It’s not that uncommon for a querying author to email a question concerning my rejection or something related to her career path. I’m not recommending you do that to me or any other agent, but I do tend to reply, at least in short. I’ll also, probably, blog about it…
In one of those recent emails an author asked my opinion about her decision to self-publish. She’d set a time limit on how long she would query agents for (3 months) and felt that if she hadn’t secured anyone in that time she was going to self-publish. She wanted to know if she was making a mistake.
In my opinion, you’re never making a mistake if you know what you’re getting into. Self-publishing and traditional publishing both have their pluses. They also have their negatives. Waiting to find someone to be on your team, agent and publisher, is one of the negatives of traditional publishing.
Personally, I don’t think three months is enough time, but people in the querying trenches might have another opinion. It might take agents three months just to read your query and another three months to read your material. It might get done faster. That being said, if that’s as long as you want to wait, then that’s your deadline.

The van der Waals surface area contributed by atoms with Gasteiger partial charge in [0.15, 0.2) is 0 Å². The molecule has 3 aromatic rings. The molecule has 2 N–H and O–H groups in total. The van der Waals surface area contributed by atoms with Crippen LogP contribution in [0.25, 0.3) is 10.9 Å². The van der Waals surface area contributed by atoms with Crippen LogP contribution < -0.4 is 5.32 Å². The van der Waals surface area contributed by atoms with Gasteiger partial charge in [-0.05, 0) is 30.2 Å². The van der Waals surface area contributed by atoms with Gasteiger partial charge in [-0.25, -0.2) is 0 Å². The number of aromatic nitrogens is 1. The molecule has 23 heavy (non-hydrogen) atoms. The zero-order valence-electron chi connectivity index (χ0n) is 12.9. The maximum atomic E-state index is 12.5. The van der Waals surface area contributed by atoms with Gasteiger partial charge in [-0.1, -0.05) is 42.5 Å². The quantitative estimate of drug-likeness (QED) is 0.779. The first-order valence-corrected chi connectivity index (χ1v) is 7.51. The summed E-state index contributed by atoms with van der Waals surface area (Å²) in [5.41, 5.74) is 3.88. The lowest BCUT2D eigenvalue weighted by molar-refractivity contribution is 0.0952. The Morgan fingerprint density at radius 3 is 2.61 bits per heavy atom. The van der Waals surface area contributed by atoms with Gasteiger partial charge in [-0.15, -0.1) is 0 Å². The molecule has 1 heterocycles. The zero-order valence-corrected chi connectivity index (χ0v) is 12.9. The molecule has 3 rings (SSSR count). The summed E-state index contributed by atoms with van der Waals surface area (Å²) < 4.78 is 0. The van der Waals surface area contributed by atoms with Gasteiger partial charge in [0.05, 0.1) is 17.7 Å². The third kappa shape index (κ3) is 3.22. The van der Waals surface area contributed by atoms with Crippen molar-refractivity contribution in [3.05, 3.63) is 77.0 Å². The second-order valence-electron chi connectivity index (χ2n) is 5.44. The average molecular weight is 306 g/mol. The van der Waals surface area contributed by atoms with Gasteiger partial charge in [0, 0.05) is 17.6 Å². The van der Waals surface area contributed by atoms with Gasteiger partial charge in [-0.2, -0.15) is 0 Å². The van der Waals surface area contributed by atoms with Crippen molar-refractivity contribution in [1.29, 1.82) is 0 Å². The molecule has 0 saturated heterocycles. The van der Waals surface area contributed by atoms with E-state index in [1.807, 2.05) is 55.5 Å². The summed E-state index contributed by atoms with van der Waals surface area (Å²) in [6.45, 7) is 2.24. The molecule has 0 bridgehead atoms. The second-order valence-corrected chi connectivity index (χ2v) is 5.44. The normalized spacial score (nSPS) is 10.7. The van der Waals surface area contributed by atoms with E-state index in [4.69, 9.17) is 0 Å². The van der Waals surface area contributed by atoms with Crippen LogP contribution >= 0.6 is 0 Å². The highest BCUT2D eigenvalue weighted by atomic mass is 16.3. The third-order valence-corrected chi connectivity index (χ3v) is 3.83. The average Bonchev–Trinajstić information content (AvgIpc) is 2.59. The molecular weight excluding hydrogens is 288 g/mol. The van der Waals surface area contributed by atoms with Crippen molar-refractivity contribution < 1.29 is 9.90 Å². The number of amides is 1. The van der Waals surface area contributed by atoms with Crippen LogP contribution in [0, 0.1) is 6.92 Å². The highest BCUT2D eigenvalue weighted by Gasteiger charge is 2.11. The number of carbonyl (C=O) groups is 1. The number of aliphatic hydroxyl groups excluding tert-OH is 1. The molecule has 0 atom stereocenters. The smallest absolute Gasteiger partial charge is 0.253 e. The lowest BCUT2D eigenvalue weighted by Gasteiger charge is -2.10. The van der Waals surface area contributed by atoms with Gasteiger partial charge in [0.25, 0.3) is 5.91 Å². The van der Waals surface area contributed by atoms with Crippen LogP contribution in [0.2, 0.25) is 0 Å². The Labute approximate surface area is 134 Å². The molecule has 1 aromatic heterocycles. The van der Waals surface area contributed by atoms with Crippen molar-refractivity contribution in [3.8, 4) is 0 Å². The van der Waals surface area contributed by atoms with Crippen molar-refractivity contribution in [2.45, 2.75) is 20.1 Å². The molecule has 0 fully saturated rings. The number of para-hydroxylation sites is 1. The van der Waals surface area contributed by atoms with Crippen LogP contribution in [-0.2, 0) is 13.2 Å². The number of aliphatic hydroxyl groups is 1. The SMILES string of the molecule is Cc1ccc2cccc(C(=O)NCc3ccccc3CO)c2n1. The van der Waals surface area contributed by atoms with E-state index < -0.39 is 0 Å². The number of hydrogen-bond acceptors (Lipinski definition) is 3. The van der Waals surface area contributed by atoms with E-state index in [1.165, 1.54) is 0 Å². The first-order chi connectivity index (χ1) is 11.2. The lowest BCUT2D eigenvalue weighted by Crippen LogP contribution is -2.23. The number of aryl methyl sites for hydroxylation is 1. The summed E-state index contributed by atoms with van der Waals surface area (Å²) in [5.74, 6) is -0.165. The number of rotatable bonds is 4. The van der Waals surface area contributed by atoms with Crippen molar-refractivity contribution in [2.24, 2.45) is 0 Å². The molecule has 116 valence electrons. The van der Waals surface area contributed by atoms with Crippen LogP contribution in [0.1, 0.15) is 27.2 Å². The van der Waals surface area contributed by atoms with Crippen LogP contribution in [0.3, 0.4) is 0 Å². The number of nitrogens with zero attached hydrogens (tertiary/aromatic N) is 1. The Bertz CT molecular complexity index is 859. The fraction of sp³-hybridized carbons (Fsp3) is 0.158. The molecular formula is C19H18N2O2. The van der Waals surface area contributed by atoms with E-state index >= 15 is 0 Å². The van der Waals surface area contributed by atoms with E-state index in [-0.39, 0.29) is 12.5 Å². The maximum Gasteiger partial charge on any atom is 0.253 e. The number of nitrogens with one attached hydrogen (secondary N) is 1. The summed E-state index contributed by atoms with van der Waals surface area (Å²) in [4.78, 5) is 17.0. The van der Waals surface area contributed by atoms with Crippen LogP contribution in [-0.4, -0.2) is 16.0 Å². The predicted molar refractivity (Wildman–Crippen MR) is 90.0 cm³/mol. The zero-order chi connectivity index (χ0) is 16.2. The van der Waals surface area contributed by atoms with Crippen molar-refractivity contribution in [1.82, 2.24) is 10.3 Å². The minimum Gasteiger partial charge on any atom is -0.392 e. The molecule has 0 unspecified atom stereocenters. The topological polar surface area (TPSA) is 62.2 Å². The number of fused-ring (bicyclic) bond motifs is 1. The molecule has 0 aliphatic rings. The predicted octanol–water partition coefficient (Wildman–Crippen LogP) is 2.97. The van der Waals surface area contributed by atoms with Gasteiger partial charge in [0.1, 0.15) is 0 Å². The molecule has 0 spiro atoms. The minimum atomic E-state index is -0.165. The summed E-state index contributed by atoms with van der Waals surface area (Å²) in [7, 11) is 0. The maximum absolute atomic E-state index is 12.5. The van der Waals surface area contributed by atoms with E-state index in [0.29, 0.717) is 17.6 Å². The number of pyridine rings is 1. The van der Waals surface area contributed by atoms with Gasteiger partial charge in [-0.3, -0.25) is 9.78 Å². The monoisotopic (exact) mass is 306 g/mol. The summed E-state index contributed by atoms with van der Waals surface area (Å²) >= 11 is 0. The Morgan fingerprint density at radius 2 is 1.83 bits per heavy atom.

My advice about making the decision to self-publish is to make sure you alert agents that you’re pulling your material. It’s so frustrating when you finally get around to queries or submissions, respond and are told that not to worry because the author self-published anyway. Especially if you are requesting something.
Like anything else in life, make your decision, embrace it and go for it. No looking back because looking back doesn’t get us anywhere.